Obama is "questioning patriotism"--if you disagree with him, you're a Constitution-burning Fuhrer-worshipper. That's not even a good straw man--it's an arugula man.

Informing a detainee that the caterpillar is non-biting="anything goes"? please.

You are trying to position yourself as perfectly in the middle--that's what Obama tried and failed to do, also.

Bringing terrorists to America is bin Laden's job , not a president's job. Yet that is exactly what he wants to do.

David Tucker, while I generally agree with your pragmatic reasons for disagreeing with Cheney, for political reasons I'm very glad he gave the speech. Unlike Steve, I'm not convinced Obama takes the threat seriously. I think he understands there is a serious threat, but to him it is an unfortunate sideshow to the massive changes he is trying to affect on the American economy and American society. His motivation for pursuing the Overseas Contingency Operation is to keep embarrassing stories out of the news. A community organizer necessarily does not get excited over military operations and foreign policy.

Re Steve and Peter's comments 6 and 7: And maybe Cheney is aware of this--actually helping Obama with his far left. I am open to the possibility that Obama is learning something about foreign policy. Jack Goldsmith and to some extent Krauthammer in today's WaPo maintain that Obama's Guantanamo differences with Bush are largely rhetorical. That is not an insignificant difference, especially since the Bush Administration had such poor war rhetoric generally.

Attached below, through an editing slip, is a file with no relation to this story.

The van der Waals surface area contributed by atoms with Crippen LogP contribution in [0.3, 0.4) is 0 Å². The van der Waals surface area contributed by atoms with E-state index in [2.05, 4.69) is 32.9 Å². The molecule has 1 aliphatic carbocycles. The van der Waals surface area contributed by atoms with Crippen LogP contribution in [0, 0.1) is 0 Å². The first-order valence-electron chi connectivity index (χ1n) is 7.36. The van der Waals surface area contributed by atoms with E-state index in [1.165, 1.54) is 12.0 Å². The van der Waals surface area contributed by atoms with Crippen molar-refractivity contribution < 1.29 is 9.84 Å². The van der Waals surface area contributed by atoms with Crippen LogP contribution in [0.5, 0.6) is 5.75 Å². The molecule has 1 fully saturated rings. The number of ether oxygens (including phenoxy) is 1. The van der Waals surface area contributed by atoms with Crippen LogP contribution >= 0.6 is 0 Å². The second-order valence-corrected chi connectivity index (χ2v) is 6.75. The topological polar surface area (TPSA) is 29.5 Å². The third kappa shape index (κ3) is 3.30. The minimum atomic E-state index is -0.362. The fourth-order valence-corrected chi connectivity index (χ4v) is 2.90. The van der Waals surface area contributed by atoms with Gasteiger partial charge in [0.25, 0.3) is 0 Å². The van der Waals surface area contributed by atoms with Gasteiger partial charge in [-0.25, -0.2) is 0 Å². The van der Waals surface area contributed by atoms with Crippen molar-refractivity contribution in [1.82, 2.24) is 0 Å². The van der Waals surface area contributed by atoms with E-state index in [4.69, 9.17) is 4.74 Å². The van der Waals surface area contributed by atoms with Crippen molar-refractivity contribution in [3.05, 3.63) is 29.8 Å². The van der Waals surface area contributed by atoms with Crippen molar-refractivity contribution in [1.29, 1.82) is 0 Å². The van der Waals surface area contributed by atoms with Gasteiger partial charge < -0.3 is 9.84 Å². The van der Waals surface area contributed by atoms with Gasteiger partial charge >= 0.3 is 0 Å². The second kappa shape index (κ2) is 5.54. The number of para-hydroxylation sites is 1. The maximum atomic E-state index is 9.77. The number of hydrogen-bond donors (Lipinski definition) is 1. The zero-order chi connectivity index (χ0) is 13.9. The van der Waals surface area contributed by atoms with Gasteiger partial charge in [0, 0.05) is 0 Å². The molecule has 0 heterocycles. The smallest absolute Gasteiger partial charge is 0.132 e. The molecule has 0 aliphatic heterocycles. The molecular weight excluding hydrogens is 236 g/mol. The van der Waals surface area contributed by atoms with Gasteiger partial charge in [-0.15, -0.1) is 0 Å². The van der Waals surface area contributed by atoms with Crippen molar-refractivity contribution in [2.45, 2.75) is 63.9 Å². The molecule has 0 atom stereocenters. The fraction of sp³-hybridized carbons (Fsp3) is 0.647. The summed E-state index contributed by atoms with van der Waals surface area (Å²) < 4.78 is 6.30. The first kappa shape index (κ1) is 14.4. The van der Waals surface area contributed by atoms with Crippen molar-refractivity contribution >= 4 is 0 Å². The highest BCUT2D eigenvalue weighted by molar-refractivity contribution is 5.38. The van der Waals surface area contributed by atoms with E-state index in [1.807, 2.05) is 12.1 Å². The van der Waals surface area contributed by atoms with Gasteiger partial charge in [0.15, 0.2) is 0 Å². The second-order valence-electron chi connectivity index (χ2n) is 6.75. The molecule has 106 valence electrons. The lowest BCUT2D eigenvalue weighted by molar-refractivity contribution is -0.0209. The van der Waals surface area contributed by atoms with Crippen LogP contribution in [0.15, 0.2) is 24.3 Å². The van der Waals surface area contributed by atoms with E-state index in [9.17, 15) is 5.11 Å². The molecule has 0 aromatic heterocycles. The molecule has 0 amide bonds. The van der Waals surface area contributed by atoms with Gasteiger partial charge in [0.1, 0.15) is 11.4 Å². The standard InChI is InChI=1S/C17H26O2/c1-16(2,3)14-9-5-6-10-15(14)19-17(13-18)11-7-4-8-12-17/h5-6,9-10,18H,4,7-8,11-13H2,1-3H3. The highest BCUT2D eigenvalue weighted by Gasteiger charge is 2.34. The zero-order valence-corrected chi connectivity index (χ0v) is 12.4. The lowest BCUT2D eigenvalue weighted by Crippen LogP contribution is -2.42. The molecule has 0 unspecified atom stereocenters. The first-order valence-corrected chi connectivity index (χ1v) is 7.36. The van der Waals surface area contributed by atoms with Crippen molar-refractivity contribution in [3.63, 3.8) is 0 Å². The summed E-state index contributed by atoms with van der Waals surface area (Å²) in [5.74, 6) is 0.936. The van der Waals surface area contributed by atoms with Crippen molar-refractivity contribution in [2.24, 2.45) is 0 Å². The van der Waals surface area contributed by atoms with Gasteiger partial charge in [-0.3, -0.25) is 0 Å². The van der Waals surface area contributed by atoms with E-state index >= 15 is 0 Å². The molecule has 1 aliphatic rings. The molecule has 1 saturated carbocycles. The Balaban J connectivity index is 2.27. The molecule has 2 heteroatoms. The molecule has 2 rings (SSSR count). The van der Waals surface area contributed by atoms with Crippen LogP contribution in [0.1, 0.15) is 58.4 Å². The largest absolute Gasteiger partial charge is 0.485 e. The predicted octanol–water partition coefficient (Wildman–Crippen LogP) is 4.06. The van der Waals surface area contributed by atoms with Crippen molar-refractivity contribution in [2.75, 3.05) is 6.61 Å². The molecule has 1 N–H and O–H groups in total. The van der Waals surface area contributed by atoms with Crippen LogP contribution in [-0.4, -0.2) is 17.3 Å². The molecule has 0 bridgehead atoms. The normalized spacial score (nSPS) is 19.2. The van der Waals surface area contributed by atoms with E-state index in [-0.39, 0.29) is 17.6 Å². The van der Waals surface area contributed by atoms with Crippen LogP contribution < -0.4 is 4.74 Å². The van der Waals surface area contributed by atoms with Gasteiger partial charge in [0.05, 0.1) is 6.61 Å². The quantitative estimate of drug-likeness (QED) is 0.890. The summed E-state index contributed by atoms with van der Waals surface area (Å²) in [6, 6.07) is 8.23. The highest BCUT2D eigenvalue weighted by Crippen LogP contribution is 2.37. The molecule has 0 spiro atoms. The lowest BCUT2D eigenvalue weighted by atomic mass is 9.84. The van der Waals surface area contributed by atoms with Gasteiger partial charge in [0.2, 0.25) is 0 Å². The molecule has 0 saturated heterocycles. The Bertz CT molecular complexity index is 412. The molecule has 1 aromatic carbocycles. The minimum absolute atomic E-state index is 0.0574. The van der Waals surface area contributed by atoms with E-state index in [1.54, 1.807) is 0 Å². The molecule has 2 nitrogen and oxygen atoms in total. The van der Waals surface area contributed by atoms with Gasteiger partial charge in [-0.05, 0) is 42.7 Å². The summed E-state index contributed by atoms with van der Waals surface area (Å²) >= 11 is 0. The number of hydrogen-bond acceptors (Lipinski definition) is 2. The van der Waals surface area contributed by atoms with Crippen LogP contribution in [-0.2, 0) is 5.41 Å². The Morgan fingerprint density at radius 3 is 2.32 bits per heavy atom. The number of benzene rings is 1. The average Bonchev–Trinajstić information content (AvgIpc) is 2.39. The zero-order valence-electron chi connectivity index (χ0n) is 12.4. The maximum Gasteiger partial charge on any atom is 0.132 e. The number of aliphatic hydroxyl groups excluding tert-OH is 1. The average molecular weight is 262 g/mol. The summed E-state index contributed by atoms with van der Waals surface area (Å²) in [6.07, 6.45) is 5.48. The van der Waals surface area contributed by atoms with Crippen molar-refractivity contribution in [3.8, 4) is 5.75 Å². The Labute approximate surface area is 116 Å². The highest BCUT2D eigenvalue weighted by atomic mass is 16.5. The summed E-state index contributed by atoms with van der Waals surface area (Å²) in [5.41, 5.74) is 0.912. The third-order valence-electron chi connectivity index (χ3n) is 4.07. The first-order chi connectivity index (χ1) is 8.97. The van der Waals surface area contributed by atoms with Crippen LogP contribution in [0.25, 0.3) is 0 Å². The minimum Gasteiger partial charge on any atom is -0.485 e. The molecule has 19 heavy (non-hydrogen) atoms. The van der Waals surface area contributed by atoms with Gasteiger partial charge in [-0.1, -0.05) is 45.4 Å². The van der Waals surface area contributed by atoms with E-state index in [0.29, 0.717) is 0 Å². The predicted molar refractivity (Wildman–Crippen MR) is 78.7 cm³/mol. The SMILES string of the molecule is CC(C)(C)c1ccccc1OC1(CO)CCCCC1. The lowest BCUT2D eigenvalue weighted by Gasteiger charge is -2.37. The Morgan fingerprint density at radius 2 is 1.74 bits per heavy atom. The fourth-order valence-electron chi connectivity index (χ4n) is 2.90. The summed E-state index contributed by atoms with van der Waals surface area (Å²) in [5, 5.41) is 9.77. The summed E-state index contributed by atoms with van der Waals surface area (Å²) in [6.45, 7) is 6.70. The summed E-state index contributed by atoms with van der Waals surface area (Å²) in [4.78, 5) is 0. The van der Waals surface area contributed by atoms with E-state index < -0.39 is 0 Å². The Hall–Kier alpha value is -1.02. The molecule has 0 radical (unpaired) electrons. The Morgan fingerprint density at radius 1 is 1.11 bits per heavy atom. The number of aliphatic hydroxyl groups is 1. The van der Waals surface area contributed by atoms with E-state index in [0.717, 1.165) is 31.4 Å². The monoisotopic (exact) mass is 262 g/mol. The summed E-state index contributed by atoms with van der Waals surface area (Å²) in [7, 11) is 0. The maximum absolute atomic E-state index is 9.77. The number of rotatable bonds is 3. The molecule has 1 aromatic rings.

Obama and Cheney had their points yesterday, and it’s true that Obama danced past the hard choices a war demands, while Cheney glossed over the need to guard liberty and justice just as we guard our lives.

But in the end, I can’t help but wonder if any other major modern war was fought cleaner and more carefully than the liberations of Afghanistan and Iraq. Was there really something wrong with roughing up three top terrorists who either planned or hoped to plan the murders of thousands of innocent Americans? In the Bush legal counsel’s “torture memos,” we find a hand-wringing that reflects an unprecedented dedication to the principles of law, not an attempt to set them aside.